The coordinated trip by Chancellor Angela Merkel and President Francois Hollande to see Russia’s Vladimir Putin followed five hours of late-night talks with Ukrainian leader Petro Poroshenko in Kyiv, reuters.com reports.
Asked by reporters in Paris on Friday how the talks went, Hollande said: “It’s the first step.” Merkel, back in Berlin, said it was unclear whether the meeting in Moscow would secure a ceasefire and whether there would be further talks.
Their initiative follows fierce fighting and territorial gains in eastern Ukraine by Russian-backed separatists since a peace blueprint was agreed in Belarus in September. The Ukrainian military reported that two more soldiers had been killed in the past 24 hours in the east, with 26 wounded.
The German, French and Ukrainian leaders had called for a quick ceasefire, the withdrawal of foreign forces from Ukraine, the pull-back of heavy weapons and equipment, the closure of the border and the release of all prisoners, the statement on Poroshenko‘s website said.
Though details of the peace deal were under wraps, much might depend on whether Ukraine is being pressed to acknowledge existing front lines as the new negotiating reality – and whether Kyiv would accept this.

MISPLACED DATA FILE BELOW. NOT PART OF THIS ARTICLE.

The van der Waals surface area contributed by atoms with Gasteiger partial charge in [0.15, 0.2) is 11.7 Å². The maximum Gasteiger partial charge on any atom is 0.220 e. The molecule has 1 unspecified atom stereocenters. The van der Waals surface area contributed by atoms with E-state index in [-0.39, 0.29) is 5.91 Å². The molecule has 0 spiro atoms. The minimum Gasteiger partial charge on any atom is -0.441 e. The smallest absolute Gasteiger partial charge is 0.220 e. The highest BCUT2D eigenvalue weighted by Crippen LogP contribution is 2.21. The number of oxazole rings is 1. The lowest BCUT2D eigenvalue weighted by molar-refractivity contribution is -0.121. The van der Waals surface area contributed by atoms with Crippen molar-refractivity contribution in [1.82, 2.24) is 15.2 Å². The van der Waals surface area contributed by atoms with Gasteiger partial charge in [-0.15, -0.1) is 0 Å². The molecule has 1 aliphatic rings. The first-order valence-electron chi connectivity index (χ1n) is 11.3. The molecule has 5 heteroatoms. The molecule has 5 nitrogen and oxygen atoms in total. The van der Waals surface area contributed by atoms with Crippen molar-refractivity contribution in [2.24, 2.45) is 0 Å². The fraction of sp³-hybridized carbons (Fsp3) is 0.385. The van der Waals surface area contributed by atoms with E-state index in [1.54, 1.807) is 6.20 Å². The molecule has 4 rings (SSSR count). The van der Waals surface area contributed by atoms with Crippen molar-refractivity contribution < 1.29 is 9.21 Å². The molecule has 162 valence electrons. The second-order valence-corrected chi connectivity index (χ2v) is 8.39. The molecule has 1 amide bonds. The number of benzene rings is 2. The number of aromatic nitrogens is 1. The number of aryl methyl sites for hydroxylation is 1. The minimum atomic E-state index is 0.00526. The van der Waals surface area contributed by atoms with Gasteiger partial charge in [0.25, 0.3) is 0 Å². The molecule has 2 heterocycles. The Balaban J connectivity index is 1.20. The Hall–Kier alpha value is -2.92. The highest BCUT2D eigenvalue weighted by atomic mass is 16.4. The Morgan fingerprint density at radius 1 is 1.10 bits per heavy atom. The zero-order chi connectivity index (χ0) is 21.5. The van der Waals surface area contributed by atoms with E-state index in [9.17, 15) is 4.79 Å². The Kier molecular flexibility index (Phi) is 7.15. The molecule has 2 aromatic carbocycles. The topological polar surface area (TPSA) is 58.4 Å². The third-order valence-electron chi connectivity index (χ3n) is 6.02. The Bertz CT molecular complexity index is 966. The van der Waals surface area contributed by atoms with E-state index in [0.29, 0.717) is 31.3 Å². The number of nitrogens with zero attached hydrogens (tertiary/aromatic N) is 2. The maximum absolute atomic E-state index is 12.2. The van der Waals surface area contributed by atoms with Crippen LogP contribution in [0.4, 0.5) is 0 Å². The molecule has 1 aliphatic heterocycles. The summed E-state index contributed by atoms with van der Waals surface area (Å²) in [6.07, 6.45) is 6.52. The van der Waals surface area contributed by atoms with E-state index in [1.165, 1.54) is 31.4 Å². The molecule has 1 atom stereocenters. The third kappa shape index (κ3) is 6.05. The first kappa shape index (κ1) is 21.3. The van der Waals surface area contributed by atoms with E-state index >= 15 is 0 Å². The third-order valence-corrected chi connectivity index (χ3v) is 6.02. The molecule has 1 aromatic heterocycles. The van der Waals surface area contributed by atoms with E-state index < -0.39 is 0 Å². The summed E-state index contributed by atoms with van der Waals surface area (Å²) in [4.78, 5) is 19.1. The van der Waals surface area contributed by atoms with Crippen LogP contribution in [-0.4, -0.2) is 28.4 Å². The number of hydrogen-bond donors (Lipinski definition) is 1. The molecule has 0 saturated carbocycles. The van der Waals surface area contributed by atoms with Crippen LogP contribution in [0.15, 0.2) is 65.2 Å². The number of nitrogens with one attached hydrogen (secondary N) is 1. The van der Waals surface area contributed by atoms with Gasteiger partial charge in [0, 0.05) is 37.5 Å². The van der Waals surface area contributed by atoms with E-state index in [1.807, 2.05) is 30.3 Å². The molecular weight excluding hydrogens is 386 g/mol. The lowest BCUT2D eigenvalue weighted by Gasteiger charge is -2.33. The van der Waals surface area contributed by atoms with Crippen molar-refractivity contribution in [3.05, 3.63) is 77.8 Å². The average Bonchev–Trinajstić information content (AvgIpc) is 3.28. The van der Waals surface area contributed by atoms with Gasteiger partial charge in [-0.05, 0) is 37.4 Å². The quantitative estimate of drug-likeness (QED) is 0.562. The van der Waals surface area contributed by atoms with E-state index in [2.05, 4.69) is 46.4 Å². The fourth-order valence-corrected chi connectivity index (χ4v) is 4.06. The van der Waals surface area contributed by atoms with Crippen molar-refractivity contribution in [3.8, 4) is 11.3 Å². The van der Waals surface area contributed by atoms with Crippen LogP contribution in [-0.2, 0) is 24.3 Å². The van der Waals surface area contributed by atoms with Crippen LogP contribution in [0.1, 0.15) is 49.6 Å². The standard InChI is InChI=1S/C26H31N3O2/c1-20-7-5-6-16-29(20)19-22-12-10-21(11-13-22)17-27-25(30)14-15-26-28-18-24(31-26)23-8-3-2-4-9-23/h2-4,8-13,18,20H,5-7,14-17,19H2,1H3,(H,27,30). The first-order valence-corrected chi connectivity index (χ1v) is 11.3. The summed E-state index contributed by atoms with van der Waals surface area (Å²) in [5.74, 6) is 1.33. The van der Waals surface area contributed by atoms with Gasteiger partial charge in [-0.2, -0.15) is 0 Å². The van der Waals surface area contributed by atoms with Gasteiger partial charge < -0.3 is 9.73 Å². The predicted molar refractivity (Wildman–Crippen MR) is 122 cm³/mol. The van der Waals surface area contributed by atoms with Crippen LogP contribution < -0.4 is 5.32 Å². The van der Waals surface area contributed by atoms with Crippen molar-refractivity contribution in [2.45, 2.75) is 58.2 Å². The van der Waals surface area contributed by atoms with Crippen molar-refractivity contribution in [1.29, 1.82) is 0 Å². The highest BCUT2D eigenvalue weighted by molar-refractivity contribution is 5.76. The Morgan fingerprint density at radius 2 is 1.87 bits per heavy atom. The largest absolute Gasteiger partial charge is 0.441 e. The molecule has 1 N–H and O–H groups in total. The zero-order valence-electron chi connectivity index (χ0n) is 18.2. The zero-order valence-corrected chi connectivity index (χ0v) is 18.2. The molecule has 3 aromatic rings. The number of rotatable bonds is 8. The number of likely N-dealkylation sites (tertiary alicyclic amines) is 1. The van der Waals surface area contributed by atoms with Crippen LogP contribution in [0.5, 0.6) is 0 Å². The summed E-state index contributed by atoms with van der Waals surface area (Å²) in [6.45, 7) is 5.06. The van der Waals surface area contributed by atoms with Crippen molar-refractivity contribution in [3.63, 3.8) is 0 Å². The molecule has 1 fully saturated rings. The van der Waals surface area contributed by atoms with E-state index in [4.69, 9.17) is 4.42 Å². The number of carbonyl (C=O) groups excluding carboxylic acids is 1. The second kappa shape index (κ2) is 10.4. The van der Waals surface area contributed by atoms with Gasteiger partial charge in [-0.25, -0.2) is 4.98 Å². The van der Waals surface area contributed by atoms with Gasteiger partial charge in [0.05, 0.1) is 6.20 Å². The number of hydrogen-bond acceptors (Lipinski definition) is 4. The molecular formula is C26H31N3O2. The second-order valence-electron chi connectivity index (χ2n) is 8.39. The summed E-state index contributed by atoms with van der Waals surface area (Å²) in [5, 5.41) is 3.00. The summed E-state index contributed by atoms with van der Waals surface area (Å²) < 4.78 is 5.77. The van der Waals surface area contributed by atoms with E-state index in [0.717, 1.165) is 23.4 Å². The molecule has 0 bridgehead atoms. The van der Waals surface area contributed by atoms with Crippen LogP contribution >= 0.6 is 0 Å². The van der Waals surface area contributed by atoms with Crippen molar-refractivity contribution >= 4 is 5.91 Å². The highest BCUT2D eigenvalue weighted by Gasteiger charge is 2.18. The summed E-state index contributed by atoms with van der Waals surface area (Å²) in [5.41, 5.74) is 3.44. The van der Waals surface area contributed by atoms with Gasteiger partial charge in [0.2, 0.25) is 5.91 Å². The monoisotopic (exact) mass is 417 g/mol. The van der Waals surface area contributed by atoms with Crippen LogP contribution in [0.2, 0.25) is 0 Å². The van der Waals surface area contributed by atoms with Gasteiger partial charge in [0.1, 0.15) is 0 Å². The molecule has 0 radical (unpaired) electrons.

One idea was that a new attempt at a ceasefire should take in the current front lines, which reflect rebel gains, without Kyiv having to give up its claim to these areas as part of the Ukrainian state.
The growing military pressure has shaken the Ukrainian economy and driven a debate over the possibility of the United States providing Kyiv’s hard-pressed army with arms.
Speaking after meeting Poroshenko in Kiev on Thursday, U.S. Secretary of State John Kerry said Washington supported diplomacy, but would “not close our eyes” to Russian tanks and troops crossing the border. U.S. President Barack Obama will decide soon whether to provide Ukraine with lethal weapons to fight the separatists, Kerry said.
www.belsat.eu/en, following Reuters